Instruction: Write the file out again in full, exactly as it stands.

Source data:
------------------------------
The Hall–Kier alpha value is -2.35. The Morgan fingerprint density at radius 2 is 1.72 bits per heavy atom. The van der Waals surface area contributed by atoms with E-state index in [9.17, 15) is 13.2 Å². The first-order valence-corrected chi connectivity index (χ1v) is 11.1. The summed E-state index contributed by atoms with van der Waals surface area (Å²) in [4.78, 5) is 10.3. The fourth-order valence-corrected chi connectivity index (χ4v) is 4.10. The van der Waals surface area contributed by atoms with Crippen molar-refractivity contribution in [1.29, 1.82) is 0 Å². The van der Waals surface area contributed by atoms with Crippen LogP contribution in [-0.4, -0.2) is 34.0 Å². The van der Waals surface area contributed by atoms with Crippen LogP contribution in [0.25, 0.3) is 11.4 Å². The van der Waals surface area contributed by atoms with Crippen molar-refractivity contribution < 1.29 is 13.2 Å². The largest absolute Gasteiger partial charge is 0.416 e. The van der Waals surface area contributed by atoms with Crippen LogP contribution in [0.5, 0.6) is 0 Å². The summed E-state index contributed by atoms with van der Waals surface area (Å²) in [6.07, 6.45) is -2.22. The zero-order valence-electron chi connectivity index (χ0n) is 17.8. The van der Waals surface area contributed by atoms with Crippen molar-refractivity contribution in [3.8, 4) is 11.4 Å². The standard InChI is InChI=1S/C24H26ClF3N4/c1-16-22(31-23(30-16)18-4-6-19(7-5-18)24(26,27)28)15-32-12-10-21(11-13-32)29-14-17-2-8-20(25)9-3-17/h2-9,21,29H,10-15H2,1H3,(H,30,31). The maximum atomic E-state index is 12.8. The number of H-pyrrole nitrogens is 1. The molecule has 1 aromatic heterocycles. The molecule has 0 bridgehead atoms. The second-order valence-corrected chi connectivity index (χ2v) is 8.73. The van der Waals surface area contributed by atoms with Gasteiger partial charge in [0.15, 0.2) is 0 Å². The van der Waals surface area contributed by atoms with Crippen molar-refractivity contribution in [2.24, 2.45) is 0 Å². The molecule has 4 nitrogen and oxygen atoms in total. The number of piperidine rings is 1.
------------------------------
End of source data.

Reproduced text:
The Hall–Kier alpha value is -2.35. The Morgan fingerprint density at radius 2 is 1.72 bits per heavy atom. The van der Waals surface area contributed by atoms with E-state index in [9.17, 15) is 13.2 Å². The first-order valence-corrected chi connectivity index (χ1v) is 11.1. The summed E-state index contributed by atoms with van der Waals surface area (Å²) in [4.78, 5) is 10.3. The fourth-order valence-corrected chi connectivity index (χ4v) is 4.10. The van der Waals surface area contributed by atoms with Crippen molar-refractivity contribution in [1.29, 1.82) is 0 Å². The van der Waals surface area contributed by atoms with Crippen LogP contribution in [-0.4, -0.2) is 34.0 Å². The van der Waals surface area contributed by atoms with Crippen LogP contribution in [0.25, 0.3) is 11.4 Å². The van der Waals surface area contributed by atoms with Crippen molar-refractivity contribution < 1.29 is 13.2 Å². The largest absolute Gasteiger partial charge is 0.416 e. The van der Waals surface area contributed by atoms with Crippen LogP contribution in [0.5, 0.6) is 0 Å². The summed E-state index contributed by atoms with van der Waals surface area (Å²) in [6.07, 6.45) is -2.22. The zero-order valence-electron chi connectivity index (χ0n) is 17.8. The van der Waals surface area contributed by atoms with Crippen molar-refractivity contribution in [3.8, 4) is 11.4 Å². The standard InChI is InChI=1S/C24H26ClF3N4/c1-16-22(31-23(30-16)18-4-6-19(7-5-18)24(26,27)28)15-32-12-10-21(11-13-32)29-14-17-2-8-20(25)9-3-17/h2-9,21,29H,10-15H2,1H3,(H,30,31). The maximum atomic E-state index is 12.8. The number of H-pyrrole nitrogens is 1. The molecule has 1 aromatic heterocycles. The molecule has 0 bridgehead atoms. The second-order valence-corrected chi connectivity index (χ2v) is 8.73. The van der Waals surface area contributed by atoms with Gasteiger partial charge in [0.15, 0.2) is 0 Å². The van der Waals surface area contributed by atoms with Crippen molar-refractivity contribution in [2.24, 2.45) is 0 Å². The molecule has 4 nitrogen and oxygen atoms in total. The number of piperidine rings is 1.